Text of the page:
Campus Contact: Kari Kalve
Recognizing the interests and contributions of Thomas J. Watson, Sr., who was the founder of International Business Machines Corp. (widely known as IBM), the Thomas J. Watson Fellowship emphasizes education and world affairs. This one-year grant affords college graduates a year of truly independent study and travel outside the United States. The program aims to “enhance their capacity for resourcefulness, imagination, openness, and leadership and to foster their humane and effective participation in the world community.” Since 1968 more than 2,300 awards have been granted.
Earlham is one of around 45 participating colleges that may nominate recipients. The Watson Fellowship provides a grant of $40,000 to each recipient, who must remain abroad for the year of the grant.
Applicants from a diverse range of backgrounds and academic disciplines are welcome. Watson Fellows are selected from among the approximately 195 candidates nominated by the participating institutions each year.
Who May Apply
Graduating seniors may apply for the fellowship (including December grads.). It is open to both US citizens and international students.
Application Pool Description
Applicants come from a variety of academic disciplines and personal interests.
Award Description and Duration
The award amount for the Thomas J. Watson Fellowship is $40,000 for one year of independent travel. The travel year begins between June and August following graduation. The foundation also pays any student loans due during the fellowship period.
Application Requirements and Deadline
Application materials are due in mid-September. They include a 1500-word project proposal and 1500-word personal statement, unofficial transcripts, a preliminary budget, a list of project contacts, and a resumé including cell phone number.
Selected applicants are interviewed and up to four applicants are put forward for nomination for the fellowship. Final application materials are due to the Thomas J. Watson Foundation the first week in November.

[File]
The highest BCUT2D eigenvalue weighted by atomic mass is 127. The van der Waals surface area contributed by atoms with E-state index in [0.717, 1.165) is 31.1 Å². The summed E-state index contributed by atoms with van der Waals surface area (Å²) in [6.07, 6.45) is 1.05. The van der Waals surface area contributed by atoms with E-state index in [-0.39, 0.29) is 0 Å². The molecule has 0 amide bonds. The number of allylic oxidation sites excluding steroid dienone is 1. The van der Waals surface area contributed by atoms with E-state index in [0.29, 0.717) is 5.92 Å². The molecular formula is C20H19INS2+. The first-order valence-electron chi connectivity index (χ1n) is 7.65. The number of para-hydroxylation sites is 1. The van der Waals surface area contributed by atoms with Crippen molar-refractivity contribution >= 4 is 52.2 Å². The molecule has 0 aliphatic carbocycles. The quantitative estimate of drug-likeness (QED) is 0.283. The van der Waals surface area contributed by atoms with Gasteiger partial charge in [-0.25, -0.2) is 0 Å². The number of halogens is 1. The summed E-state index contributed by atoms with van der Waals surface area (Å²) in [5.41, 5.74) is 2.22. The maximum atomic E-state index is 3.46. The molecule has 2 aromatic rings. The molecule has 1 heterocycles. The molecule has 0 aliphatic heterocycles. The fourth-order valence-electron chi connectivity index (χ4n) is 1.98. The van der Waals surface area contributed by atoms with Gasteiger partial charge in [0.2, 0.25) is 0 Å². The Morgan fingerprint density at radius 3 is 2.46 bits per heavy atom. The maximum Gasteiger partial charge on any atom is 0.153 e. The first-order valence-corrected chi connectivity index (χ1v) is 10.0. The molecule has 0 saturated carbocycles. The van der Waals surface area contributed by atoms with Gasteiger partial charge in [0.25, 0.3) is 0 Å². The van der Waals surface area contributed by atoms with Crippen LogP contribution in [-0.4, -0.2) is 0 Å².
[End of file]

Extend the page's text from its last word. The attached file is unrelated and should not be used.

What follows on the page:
Winners are announced in mid-March.
- 2022 Salma Khalaf ’21 (December), International Relations
- 2021 Esther Mano ’21, African and African American Studies; Human Development and Social Relations
- 2021 Sam Pigott ’21, Biology
- 2020 Megan Bennett ’20, English
- 2020 Katie Jacobs ’20, Biochemistry
- 2019 Arish Rakshasa ’19, Neuroscience; Biochemistry
- 2017 Imani Lewis-Norelle ’17, Peace and Global Studies
- 2016 Mishel Mussali ’15, Sociology/Anthropology
- 2015 Olga Galperin ’15, Music; Psychology
- 2014 Basil Farraj ’14, Peace & Global Studies
- 2014 Maggie Jesme ’14, Peace & Global Studies
- 2014 Cheyenne Stewart ’14, Biology
- 2013 Wilmer Chavarria ’13, Cinematographic Arts
- 2013 Lilly Cutler ’13, Politics
- 2010 Jonathan Jenner ’10, Economics; Peace & Global Studies
- 2010 Eva Jimenez ’09, Latin American Studies
- 2008 Juan Navarrete ’08, Art; Interdepartmental — Peace & Global Studies/Philosophy
- 2006 Laura Sweitzer ’06, Spanish & Hispanic Studies; Economics
- 2005 Sandra Hartmannsgruber ’05, Art; German
- 2004 Megan Kennedy ’04, Economics; Peace and Global Studies
- 2003 Matthew Christensen Schreiber ’03, Philosophy and Wilderness
- 2001 Sara Elizabeth Thorp ’01, Sociology/Anthropology
- 1999 Sky Rogers ’99, Latin American Studies
- 1998 David Seymour ’99, Spanish; Latin American Studies
- 1997 Andrew Overbeck ’97, Politics
- 1996 Scott Buquor ’96, Sociology/Anthropology
- 1995 Sonat Hart ’95, English
- 1995 Catherine Stratton Treadway ’95
- 1994 Tiffany Harris ’94, History
- 1993 Mathew Johnson ’93, African and African American Studies
- 1992 Jesse Kahn ’92, Art
- 1992 Nathan Treadway ’92, Computer Science; Math
- 1991 Lisa Porter ’91, Management; Theater Arts
- 1990 Pacey Foster ’90, Peace and Global Studies
- 1989 Linda Hutchins-Knowles ’89, Philosophy; Spanish